Now that I've successfully built an unipivot tonearm, I'm eager to begin the second tonearm, improving upon the first and further refining the design. So many factors come into play, for example, optimizing the design while accomodating different cartridges which themselves vary in size, shape, weight and position of stylus tip in relation to mounting holes. Type of material to be used? Wood (different types of wood), metal, carbon fiber, or plastic. So many questions, so many choices. But I suppose that's what makes it challenging and fun.
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Old 28th September 2010, 04:08 PM   #17
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Originally Posted by cactuscowboy View Post
The pivot and matching vee bearing were from Small Parts, Inc. I think if you scroll up and look at the photo of the parts (in plastic bags) you might make out the part numbers. Cost was minimal as I recall, dunno if I could locate the invoice. I bought the parts a couple years ago, and have had this project in the back of my mind for some time. I also bought a small idler pulley from them and plan to use it for string-and-weight antiskate device.
Further information.

Website:

SmallParts.com: The Hardware Store for Researchers and Developers

Cost two years ago was $17.50 for the vee bearing and $4.65 for the pivot.

I was very impressed with the quality of this bearing. During the building process, I had the big lag bolt (w/vee bearing) held in the vise out in my shop. The tonearm (sans tonearm wire) was in place, with cartridge mounted and balanced perfectly. I blew gently on the cartridge. This set the tonearm in motion, spinning very slowly. It rotated for a full five minutes before coming to a stop.
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Old 28th September 2010, 04:15 PM   #18
wjlamp is offline wjlamp  Greece
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Originally Posted by cactuscowboy View Post
Further information.

Website:

SmallParts.com: The Hardware Store for Researchers and Developers

Cost two years ago was $17.50 for the vee bearing and $4.65 for the pivot.

I was very impressed with the quality of this bearing. During the building process, I had the big lag bolt (w/vee bearing) held in the vise out in my shop. The tonearm (sans tonearm wire) was in place, with cartridge mounted and balanced perfectly. I blew gently on the cartridge. This set the tonearm in motion, spinning very slowly. It rotated for a full five minutes before coming to a stop.

Very impressive.

B.L
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Old 28th September 2010, 04:56 PM   #19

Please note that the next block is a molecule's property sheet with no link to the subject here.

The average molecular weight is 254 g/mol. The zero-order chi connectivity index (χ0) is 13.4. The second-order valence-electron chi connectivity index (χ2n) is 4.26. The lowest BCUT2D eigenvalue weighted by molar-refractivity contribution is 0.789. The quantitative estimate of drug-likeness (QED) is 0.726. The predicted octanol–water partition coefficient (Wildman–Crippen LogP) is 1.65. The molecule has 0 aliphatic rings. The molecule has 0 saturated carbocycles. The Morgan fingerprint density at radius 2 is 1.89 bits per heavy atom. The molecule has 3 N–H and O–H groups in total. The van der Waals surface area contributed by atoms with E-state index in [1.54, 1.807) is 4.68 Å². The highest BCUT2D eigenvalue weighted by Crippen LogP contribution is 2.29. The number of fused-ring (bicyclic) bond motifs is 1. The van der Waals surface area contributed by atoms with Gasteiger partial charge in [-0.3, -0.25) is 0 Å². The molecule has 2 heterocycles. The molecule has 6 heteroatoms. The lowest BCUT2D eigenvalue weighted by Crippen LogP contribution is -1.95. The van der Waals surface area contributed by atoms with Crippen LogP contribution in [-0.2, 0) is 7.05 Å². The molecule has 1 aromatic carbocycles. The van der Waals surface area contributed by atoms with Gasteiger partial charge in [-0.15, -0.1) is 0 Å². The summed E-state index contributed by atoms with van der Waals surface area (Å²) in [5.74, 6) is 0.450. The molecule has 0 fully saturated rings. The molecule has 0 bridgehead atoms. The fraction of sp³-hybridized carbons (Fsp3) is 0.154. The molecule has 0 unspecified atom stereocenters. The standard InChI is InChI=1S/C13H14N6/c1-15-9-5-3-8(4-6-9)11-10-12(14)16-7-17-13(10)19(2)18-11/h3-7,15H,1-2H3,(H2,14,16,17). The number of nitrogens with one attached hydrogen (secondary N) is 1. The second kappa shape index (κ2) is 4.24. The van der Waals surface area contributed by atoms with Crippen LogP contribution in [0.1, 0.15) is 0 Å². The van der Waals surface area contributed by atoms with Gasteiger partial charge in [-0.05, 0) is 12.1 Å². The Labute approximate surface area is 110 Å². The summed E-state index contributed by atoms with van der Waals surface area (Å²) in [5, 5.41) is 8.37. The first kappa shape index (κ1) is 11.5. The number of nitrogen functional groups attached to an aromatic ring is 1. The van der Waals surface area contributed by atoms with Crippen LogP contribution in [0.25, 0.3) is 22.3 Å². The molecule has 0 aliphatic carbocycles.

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Howdy CactusCowboy - Congrats on a great build!!
I'm guess'n you have have seen this linked thread - but juuuuust in case..... my latest iteration of "Nanook's 219 tonearm"..

Nanook has a good thing going here and it looks to be right up your alley for your phase II build.
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Old 28th September 2010, 05:26 PM   #20
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Default "Tonearms should be made of wood." my father always said.

Hi Cactus

My father was an engineer in materials and electronics and a big music lover.
He was very much a DIYer in a lot of things (cars, furniture, photography etc. not diyAudio though), and I for sure got the make it yourself bug from him and my grandfather who made his own cameras.

"Make your tonearm out of wood son, t'will be much better."

I think I would conceptualy have to agree.

I have at home a set of well made commercial wind chimes.
They have a nice decay to them, but make no audible sound unless struck by the chimes mallet (not strictly true actualy, you can get a slight organ pipe/flute effect if the wind happens to catch them right).

I thought it would be interesting to make some wind chimes with a much lower frequency and longer decay.
Three chimes were made each 182cm long, in 1 1/2", 2 1/4" & 3 1/2" diameter aluminium alloy tube.
With holes for a hanging wire 1/4 way down the tubes, which I figure is a ideal distance to get them resonating nicely, very low, long decay frequencys were produced easily.

Thought I'd have a go at a cowbell and woodblock next, forgeting the cowbell for now, the wood block proved impossible to get any amount of decent resonance or sound from despite trying various shapes deliberately designed to try and promote this.

Anyway to cut a long story short, if you hang a 2x4 a dowel or a log next to the ally tube wind chimes and give them a bash with a mallet, what do you get resonance or sound wise,

THE SWEET SOUND OF NOTHING.

Cheers Simon...